A Chair for the Dead

An odd little chair used to sit in the corner of my weaving studio, more in the way than useful. I can’t recall how it came to be ours, but someone had cut down its legs so most people found it way too low, though it fit my five-foot frame perfectly.

When I read about the practice of placing an old chair in the yard as an invitation to include a deceased family member in our ongoing lives, I took this chair out near our picnic table for my deceased daughter Randi. Later I moved it away from easy view under the shade of a huge juniper tree. The next summer I sat beside it often as I wrote. Somehow it was solace just to be near that chair.

The backstory of this practice began in the 19th century, post-Civil War southern United States where African-Americans, many of them former slaves or their descendants, had a long history of suppression of their cultural and artistic expressions. Not to be restrained, they found a way to create art in their yards from cast-off objects that appeared, to outsiders, to be just plain old junk.

This junk has hidden meanings encoded into it like a secret language and yard art is often used to commemorate beloveds who have died. What looks like only a wrecked pedal sewing machine rusting away in the rain, to the family honors their grandmother. An assemblage of broken-handled shovels and rakes, a blackened wrench, half a pair of pliers lying about in an apparently random pile may have been carefully arranged as a memorial to a hardworking father.

And a chair, with its cane seat sagging or broken rungs or wobbly legs, is an invitation to a beloved’s spirit that says, “You are welcome here. We love you. We still heed your words and your wisdom.”

Nestled up against our latilla fence, Randi’s chair could be seen from half my house. I worried that someone might sit in it, though no one ever did. It stayed there for a year, until I felt called to move it further away. I wondered if I was putting it in the shade to protect my daughter’s fair skin, as if that could matter to her anymore. Now I can’t see the chair without deliberately visiting it, which I did frequently at first and seldom do anymore. I’ve noticed its paint is peeling. This all seems to reflect the evolution of my grieving from a constant and pressing awareness to a more occasional one.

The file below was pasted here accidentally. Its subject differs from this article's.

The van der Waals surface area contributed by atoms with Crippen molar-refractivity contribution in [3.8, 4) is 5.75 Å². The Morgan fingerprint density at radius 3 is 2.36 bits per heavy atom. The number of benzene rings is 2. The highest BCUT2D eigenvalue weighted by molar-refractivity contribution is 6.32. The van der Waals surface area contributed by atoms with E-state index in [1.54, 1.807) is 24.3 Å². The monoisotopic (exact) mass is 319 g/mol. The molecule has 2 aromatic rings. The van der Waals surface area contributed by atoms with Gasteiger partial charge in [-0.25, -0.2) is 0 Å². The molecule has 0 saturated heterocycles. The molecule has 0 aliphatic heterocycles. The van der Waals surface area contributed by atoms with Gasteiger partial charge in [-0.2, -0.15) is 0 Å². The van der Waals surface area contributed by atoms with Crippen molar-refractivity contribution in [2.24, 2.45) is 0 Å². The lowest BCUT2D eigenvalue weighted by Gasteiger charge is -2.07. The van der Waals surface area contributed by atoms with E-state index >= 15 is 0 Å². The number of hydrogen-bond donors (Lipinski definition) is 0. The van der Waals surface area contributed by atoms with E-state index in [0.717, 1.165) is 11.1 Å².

I like the secrecy of the language hidden within this chair. I like that no one asks why it’s there, that it’s simultaneously public and quite private. It holds another layer of secret meaning as well. Because of its African-American roots it honors the multi-racial mix of our family. I am Caucasian, as was my daughter. This chair commemorates her choice to partner with an African-American man and the mixed-race arm of our family line they began together.

If you have ever driven through the southwestern United States you may have seen small white crosses along the highways. Some are elaborately decorated. Some have names or dates painted on them. These crosses are called descansos (descanso means “rest” in Spanish). Each one commemorates someone who has died in an automobile accident, yet another way of honoring the memory of the dead. It is touching to drive by as families gather to refurbish these crosses or to add a circle of stones.

We humans want and need to maintain connection with and to honor those who have died. My personal experiences and the research for my book show me that the dead also want to keep in contact with us. Whether we put an old rocking chair in the yard or a small pebble by our apartment door or a descanso by the road, any of these can help to keep the connection with a dead beloved strong.

The After Death Chronicles: True Stories of Comfort, Guidance, and Wisdom from Beyond the Veil. To be released October 6, 2017. Watch for pre-ordering in July. www.anniemattingley.com

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